(I suppose this post could have been posted on the main blog, but I haven't posted here in awhile. Actually, I'm not sure of the need for a separate home learning blog any longer. But while I ponder that, I'll keep writing.)
Today was a busy day. Busy in the sit on my butt and move my fingers all afternoon way. I spent a couple of hours drafting a memo and guidelines (volunteer work). I researched homeschool support groups for one friend, and wrote a lengthy explanation of attachment parenting and natural family living for a woman who is starting a new homeschool support group in our area and was curious about these topics and how they relate to some of the area home learners. I answered personal email. I finalized a co-op order. Before I knew it Papa had arrived home and it was time to go to market.
I love the walk to market (when it isn't blazingly hot). As soon as the front door closes behind us I can feel myself start to relax. The rhythm of walking is soothing, and the 15 minutes that it takes us to walk downtown give Papa and I a chance to reconnect while the boys run and cavort ahead of us.
And then we are there. The farmer's market. We hurry to our favorite stands, Papa purchasing tomatoes while I head to the tables next door for eggs. We frown when we learn that the green apples are done for the season, but enjoy talking to the farmer. We're regulars, and he tells me that he has one tree he can check and maybe next week he'll have a basket for us. I'm thrilled that he would do this for us, but I have to let him know we won't be there next week. His wife is a school teacher; I ask her how her new class is settling in, and she remarks on the boys' new hair cuts while she makes our change.
(For those who are keeping track, we've covered physical education and socialization, and we've had a lesson in seasonal produce.)
Our major purchases made, we walk through the market more slowly, seeking out the various small growers that we know grow their produce without pesticides, even though they aren't certified organic. One grower has heirloom melons; T-guy chooses one and pays the seller. The couple that grows peaches in their back yard tells us that the peaches are finished for the year, but they do have plums and quince. Papa asks about quince and he and the boys learn that it is similar to an apple, but must be cooked.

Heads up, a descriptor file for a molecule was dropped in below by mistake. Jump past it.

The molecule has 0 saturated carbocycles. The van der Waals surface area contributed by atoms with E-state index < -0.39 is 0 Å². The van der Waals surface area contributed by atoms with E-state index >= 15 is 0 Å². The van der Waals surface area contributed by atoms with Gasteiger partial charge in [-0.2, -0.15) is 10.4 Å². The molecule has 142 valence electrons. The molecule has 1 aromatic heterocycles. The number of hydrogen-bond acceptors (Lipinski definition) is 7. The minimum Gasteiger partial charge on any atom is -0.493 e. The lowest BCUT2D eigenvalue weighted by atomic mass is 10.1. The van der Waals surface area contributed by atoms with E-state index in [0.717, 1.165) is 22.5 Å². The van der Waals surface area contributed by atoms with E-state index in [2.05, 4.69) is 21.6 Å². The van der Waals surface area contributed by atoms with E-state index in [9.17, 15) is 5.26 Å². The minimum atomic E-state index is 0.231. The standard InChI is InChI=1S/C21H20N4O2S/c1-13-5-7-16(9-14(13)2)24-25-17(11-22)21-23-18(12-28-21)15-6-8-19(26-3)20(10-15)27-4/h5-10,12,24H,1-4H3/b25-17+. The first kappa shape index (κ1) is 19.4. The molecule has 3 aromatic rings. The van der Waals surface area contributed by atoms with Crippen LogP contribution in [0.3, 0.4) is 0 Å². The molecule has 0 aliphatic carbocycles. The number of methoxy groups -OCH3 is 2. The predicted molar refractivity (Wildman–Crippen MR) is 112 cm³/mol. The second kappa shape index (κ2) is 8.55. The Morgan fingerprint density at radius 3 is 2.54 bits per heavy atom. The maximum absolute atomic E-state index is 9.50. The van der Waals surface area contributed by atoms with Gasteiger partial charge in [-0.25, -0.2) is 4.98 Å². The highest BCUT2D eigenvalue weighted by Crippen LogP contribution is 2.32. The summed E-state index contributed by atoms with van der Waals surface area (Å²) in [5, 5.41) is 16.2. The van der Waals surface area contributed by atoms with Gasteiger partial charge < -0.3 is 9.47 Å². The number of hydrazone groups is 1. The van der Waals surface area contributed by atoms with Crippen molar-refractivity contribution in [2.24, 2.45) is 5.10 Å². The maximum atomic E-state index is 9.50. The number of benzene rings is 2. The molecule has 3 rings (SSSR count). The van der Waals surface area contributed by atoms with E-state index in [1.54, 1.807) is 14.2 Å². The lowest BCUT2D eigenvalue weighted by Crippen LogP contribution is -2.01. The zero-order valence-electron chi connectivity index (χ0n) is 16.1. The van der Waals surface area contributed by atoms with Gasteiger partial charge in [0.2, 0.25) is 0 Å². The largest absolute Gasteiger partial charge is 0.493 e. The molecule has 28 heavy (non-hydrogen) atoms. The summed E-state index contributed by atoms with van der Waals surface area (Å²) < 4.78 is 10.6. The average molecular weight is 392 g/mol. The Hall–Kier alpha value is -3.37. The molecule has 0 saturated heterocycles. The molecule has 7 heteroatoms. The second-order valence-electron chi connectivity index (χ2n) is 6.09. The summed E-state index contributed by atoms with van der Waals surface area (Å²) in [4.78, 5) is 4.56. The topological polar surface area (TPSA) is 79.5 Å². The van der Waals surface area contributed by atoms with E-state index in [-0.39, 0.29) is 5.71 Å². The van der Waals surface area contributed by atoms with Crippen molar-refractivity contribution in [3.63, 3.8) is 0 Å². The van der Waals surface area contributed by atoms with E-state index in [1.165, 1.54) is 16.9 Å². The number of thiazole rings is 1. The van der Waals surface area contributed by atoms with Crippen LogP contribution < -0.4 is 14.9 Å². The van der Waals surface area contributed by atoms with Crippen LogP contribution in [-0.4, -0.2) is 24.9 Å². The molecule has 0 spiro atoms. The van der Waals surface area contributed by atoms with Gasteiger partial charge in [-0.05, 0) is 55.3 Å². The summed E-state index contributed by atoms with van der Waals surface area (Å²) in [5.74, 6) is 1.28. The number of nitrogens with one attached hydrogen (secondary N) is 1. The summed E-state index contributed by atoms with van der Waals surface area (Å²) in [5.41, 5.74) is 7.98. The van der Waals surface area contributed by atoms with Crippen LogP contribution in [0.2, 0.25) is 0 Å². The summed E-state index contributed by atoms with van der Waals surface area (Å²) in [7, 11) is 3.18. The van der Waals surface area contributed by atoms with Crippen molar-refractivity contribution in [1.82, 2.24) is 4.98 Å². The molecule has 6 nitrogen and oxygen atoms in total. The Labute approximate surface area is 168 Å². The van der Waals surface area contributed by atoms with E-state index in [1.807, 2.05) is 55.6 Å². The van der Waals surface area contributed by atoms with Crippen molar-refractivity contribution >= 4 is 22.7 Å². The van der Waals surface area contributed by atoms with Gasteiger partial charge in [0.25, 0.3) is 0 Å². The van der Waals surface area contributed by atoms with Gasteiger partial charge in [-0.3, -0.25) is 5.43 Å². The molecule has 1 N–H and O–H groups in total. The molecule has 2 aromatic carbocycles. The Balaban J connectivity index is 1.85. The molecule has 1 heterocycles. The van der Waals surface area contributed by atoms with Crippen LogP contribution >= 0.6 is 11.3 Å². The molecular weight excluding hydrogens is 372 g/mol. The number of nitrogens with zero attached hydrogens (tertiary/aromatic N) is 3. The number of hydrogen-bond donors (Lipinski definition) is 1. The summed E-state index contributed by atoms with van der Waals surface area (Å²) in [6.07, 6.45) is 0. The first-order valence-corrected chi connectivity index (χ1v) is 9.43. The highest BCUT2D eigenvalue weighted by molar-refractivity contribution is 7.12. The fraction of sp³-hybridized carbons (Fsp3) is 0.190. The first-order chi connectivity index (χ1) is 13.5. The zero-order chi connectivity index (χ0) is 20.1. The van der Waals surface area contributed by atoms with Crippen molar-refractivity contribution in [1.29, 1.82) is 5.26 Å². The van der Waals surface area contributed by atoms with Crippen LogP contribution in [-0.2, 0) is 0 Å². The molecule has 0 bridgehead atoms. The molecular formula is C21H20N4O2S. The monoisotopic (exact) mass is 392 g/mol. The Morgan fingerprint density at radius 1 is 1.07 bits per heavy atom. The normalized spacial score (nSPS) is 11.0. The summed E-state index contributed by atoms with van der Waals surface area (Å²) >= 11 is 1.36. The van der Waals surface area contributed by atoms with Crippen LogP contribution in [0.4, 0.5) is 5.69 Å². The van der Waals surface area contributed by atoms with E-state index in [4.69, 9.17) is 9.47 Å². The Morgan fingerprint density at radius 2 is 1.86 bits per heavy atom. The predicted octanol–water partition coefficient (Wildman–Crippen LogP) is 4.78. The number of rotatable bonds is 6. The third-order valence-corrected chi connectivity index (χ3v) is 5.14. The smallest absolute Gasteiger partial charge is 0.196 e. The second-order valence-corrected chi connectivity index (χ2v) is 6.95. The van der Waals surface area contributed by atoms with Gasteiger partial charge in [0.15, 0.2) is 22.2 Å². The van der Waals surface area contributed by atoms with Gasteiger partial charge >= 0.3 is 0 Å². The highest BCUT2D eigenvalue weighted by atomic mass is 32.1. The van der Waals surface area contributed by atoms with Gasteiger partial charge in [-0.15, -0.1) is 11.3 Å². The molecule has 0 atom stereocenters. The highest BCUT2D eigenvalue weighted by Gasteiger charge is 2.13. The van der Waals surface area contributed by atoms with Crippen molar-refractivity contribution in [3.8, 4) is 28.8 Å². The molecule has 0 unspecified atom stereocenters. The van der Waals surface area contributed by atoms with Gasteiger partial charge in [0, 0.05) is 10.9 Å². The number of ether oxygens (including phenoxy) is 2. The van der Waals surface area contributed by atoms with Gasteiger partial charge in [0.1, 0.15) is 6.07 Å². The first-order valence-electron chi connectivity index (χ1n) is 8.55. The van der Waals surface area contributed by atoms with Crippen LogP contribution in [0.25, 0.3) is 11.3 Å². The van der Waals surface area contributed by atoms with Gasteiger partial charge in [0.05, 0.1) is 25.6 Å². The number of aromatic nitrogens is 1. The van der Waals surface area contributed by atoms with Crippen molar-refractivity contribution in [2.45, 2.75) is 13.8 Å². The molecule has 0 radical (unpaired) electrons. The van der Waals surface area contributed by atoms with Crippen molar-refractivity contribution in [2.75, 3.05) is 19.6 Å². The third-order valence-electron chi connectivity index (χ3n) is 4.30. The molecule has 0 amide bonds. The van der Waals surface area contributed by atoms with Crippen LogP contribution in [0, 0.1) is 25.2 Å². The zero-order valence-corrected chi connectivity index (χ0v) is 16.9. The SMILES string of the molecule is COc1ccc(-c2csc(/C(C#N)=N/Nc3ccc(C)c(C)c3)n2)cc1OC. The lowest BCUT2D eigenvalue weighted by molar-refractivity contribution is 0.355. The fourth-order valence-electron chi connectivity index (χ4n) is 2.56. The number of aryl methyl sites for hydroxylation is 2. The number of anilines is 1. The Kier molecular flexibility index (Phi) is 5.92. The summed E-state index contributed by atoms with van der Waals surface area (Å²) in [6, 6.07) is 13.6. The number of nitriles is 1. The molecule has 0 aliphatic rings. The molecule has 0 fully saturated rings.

(Consumer math and botany lessons.)
We find another vendor who does have apples and peaches. She doesn't grow as locally as our favorite farmers (who grow right here in Our Town), but her produce is unsprayed. I choose apples, and just a few peaches for T-Guy, who immediately bites into one, juices dripping down his face and hands. The vendor entices us with a sample of plums, and we bring home a paper bag of those as well.
J-Baby asks for an apple. With both boys happily munching away, we sit at the tiny park that is part of our downtown, and listen to a jazz trio for several (long) songs. J-Baby tells me he prefers songs with words, but that if he was going to be one of the musicians up on stage he'd choose to be a bass player. He asks why the pianist and bass player play through every song, but the horn player doesn't play during the piano and bass solos. Papa points out the difference between a trumpet and a flugelhorn. The boys shyly drop a few bills into the tip jar.
Finally we stand up and start the walk home. Boys are boys, and they want to know why the carriage driver has a special device to keep her horse from defecating on the street. We talk about what people today expect in terms of sanitation. Once we reach the block before ours we set the boys free to cut through the alley and meet us at home.
(Health, and for me, an important lesson in giving the boys the freedom they seek. )
The entire experience is a lesson in community, although the reality is that it is a nice way to spend the evening and we aren't thinking about the experience as a learning opportunity. We get to purchase local food and talk to the people who grow it. We get to listen to live music. We spend the time together as a family. We get a bit of exercise. We live and we love and we learn.